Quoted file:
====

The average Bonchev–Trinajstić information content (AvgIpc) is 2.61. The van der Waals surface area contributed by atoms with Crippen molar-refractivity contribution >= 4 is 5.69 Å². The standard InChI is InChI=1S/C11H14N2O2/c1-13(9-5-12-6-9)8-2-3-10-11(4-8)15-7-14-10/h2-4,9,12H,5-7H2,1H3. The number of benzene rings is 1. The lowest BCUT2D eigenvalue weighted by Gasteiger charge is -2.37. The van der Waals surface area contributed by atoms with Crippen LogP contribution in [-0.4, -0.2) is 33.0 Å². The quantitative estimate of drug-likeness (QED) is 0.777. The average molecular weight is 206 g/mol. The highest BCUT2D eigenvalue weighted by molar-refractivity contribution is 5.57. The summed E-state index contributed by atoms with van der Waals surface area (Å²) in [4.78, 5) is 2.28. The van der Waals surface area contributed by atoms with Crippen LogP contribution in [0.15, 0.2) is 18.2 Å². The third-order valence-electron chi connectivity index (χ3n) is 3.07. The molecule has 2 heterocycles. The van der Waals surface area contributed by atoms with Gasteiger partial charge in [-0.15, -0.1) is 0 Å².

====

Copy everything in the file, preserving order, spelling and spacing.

The average Bonchev–Trinajstić information content (AvgIpc) is 2.61. The van der Waals surface area contributed by atoms with Crippen molar-refractivity contribution >= 4 is 5.69 Å². The standard InChI is InChI=1S/C11H14N2O2/c1-13(9-5-12-6-9)8-2-3-10-11(4-8)15-7-14-10/h2-4,9,12H,5-7H2,1H3. The number of benzene rings is 1. The lowest BCUT2D eigenvalue weighted by Gasteiger charge is -2.37. The van der Waals surface area contributed by atoms with Crippen LogP contribution in [-0.4, -0.2) is 33.0 Å². The quantitative estimate of drug-likeness (QED) is 0.777. The average molecular weight is 206 g/mol. The highest BCUT2D eigenvalue weighted by molar-refractivity contribution is 5.57. The summed E-state index contributed by atoms with van der Waals surface area (Å²) in [4.78, 5) is 2.28. The van der Waals surface area contributed by atoms with Crippen LogP contribution in [0.15, 0.2) is 18.2 Å². The third-order valence-electron chi connectivity index (χ3n) is 3.07. The molecule has 2 heterocycles. The van der Waals surface area contributed by atoms with Gasteiger partial charge in [-0.15, -0.1) is 0 Å².